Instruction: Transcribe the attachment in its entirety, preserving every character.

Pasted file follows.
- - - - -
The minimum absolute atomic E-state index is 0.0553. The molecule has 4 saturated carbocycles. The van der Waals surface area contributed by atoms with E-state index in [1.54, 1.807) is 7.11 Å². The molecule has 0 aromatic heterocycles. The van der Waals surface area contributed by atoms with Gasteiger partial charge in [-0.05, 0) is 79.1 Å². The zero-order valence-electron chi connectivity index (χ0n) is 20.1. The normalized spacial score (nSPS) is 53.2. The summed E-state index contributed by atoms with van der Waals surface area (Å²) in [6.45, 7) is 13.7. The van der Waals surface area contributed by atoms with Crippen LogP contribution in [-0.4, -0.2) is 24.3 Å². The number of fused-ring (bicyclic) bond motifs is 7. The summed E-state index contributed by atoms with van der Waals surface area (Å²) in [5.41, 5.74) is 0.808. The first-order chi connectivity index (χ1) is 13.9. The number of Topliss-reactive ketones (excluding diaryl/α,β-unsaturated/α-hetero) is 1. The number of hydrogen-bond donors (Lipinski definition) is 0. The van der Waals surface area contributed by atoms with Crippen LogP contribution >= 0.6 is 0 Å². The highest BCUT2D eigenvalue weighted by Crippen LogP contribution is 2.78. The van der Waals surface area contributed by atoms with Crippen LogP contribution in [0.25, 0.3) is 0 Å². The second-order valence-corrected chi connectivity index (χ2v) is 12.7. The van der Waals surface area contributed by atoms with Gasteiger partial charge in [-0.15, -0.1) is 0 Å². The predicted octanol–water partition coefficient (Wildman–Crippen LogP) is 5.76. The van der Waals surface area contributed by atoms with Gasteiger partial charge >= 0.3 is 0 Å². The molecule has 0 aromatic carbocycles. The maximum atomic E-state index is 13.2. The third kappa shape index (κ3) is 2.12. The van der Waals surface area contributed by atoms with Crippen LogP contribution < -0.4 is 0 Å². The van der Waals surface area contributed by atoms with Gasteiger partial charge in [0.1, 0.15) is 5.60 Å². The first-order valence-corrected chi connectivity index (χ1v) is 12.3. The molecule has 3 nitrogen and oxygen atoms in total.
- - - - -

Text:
The minimum absolute atomic E-state index is 0.0553. The molecule has 4 saturated carbocycles. The van der Waals surface area contributed by atoms with E-state index in [1.54, 1.807) is 7.11 Å². The molecule has 0 aromatic heterocycles. The van der Waals surface area contributed by atoms with Gasteiger partial charge in [-0.05, 0) is 79.1 Å². The zero-order valence-electron chi connectivity index (χ0n) is 20.1. The normalized spacial score (nSPS) is 53.2. The summed E-state index contributed by atoms with van der Waals surface area (Å²) in [6.45, 7) is 13.7. The van der Waals surface area contributed by atoms with Crippen LogP contribution in [-0.4, -0.2) is 24.3 Å². The number of fused-ring (bicyclic) bond motifs is 7. The summed E-state index contributed by atoms with van der Waals surface area (Å²) in [5.41, 5.74) is 0.808. The first-order chi connectivity index (χ1) is 13.9. The number of Topliss-reactive ketones (excluding diaryl/α,β-unsaturated/α-hetero) is 1. The number of hydrogen-bond donors (Lipinski definition) is 0. The van der Waals surface area contributed by atoms with Crippen LogP contribution >= 0.6 is 0 Å². The highest BCUT2D eigenvalue weighted by Crippen LogP contribution is 2.78. The van der Waals surface area contributed by atoms with Crippen LogP contribution in [0.25, 0.3) is 0 Å². The second-order valence-corrected chi connectivity index (χ2v) is 12.7. The van der Waals surface area contributed by atoms with Gasteiger partial charge in [-0.15, -0.1) is 0 Å². The predicted octanol–water partition coefficient (Wildman–Crippen LogP) is 5.76. The van der Waals surface area contributed by atoms with Gasteiger partial charge >= 0.3 is 0 Å². The molecule has 0 aromatic carbocycles. The maximum atomic E-state index is 13.2. The third kappa shape index (κ3) is 2.12. The van der Waals surface area contributed by atoms with Crippen LogP contribution < -0.4 is 0 Å². The van der Waals surface area contributed by atoms with Gasteiger partial charge in [0.1, 0.15) is 5.60 Å². The first-order valence-corrected chi connectivity index (χ1v) is 12.3. The molecule has 3 nitrogen and oxygen atoms in total.